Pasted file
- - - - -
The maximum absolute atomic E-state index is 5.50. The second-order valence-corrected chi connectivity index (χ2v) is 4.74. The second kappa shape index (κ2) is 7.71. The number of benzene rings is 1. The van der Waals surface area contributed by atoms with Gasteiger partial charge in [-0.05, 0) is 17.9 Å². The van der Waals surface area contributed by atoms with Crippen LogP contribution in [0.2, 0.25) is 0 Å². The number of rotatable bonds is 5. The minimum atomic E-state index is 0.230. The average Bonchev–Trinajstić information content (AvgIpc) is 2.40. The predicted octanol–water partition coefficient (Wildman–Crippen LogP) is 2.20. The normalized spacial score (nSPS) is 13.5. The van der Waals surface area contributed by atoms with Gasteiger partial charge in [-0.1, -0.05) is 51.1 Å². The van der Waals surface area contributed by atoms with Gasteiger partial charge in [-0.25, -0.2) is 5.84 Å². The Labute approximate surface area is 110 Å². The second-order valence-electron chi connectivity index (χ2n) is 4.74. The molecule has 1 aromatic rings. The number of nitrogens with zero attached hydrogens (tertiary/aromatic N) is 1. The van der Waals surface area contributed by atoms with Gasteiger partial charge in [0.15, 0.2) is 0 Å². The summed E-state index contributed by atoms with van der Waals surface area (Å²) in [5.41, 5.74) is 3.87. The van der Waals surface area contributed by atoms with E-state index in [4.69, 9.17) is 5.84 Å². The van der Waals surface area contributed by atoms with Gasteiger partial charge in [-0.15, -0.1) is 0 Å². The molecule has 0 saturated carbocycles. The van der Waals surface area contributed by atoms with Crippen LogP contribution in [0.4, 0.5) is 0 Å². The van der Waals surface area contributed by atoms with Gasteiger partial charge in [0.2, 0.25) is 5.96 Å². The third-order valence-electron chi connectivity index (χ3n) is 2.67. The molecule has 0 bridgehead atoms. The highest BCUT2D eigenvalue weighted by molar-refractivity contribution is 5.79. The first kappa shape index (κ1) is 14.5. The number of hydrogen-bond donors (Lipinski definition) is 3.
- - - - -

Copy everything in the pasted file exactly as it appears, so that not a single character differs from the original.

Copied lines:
The maximum absolute atomic E-state index is 5.50. The second-order valence-corrected chi connectivity index (χ2v) is 4.74. The second kappa shape index (κ2) is 7.71. The number of benzene rings is 1. The van der Waals surface area contributed by atoms with Gasteiger partial charge in [-0.05, 0) is 17.9 Å². The van der Waals surface area contributed by atoms with Crippen LogP contribution in [0.2, 0.25) is 0 Å². The number of rotatable bonds is 5. The minimum atomic E-state index is 0.230. The average Bonchev–Trinajstić information content (AvgIpc) is 2.40. The predicted octanol–water partition coefficient (Wildman–Crippen LogP) is 2.20. The normalized spacial score (nSPS) is 13.5. The van der Waals surface area contributed by atoms with Gasteiger partial charge in [-0.1, -0.05) is 51.1 Å². The van der Waals surface area contributed by atoms with Gasteiger partial charge in [-0.25, -0.2) is 5.84 Å². The Labute approximate surface area is 110 Å². The second-order valence-electron chi connectivity index (χ2n) is 4.74. The molecule has 1 aromatic rings. The number of nitrogens with zero attached hydrogens (tertiary/aromatic N) is 1. The van der Waals surface area contributed by atoms with Gasteiger partial charge in [0.15, 0.2) is 0 Å². The summed E-state index contributed by atoms with van der Waals surface area (Å²) in [5.41, 5.74) is 3.87. The van der Waals surface area contributed by atoms with E-state index in [4.69, 9.17) is 5.84 Å². The van der Waals surface area contributed by atoms with Gasteiger partial charge in [-0.15, -0.1) is 0 Å². The molecule has 0 saturated carbocycles. The van der Waals surface area contributed by atoms with Crippen LogP contribution in [0.4, 0.5) is 0 Å². The van der Waals surface area contributed by atoms with Gasteiger partial charge in [0.2, 0.25) is 5.96 Å². The third-order valence-electron chi connectivity index (χ3n) is 2.67. The molecule has 0 bridgehead atoms. The highest BCUT2D eigenvalue weighted by molar-refractivity contribution is 5.79. The first kappa shape index (κ1) is 14.5. The number of hydrogen-bond donors (Lipinski definition) is 3.